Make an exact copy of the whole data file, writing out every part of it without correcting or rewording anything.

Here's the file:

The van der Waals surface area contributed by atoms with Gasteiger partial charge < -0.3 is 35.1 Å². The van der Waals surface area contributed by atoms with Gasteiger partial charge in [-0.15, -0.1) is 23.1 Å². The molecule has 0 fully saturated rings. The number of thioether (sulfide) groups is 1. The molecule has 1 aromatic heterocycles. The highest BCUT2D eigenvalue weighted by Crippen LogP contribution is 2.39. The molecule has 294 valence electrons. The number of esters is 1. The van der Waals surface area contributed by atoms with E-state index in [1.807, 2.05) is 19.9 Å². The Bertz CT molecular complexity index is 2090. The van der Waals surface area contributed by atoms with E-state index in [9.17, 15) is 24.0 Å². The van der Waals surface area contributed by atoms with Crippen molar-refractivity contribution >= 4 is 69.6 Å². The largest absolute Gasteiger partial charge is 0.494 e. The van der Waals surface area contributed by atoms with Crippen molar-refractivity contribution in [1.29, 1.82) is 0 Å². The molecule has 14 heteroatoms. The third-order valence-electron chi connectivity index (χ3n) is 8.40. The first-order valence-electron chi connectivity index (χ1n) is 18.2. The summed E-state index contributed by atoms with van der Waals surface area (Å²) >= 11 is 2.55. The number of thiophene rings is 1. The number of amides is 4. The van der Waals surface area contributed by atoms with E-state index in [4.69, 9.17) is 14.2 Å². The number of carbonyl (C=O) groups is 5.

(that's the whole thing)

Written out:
The van der Waals surface area contributed by atoms with Gasteiger partial charge < -0.3 is 35.1 Å². The van der Waals surface area contributed by atoms with Gasteiger partial charge in [-0.15, -0.1) is 23.1 Å². The molecule has 0 fully saturated rings. The number of thioether (sulfide) groups is 1. The molecule has 1 aromatic heterocycles. The highest BCUT2D eigenvalue weighted by Crippen LogP contribution is 2.39. The molecule has 294 valence electrons. The number of esters is 1. The van der Waals surface area contributed by atoms with E-state index in [1.807, 2.05) is 19.9 Å². The Bertz CT molecular complexity index is 2090. The van der Waals surface area contributed by atoms with E-state index in [9.17, 15) is 24.0 Å². The van der Waals surface area contributed by atoms with Crippen molar-refractivity contribution >= 4 is 69.6 Å². The largest absolute Gasteiger partial charge is 0.494 e. The van der Waals surface area contributed by atoms with Crippen molar-refractivity contribution in [1.29, 1.82) is 0 Å². The molecule has 14 heteroatoms. The third-order valence-electron chi connectivity index (χ3n) is 8.40. The first-order valence-electron chi connectivity index (χ1n) is 18.2. The summed E-state index contributed by atoms with van der Waals surface area (Å²) >= 11 is 2.55. The number of thiophene rings is 1. The number of amides is 4. The van der Waals surface area contributed by atoms with E-state index in [4.69, 9.17) is 14.2 Å². The number of carbonyl (C=O) groups is 5.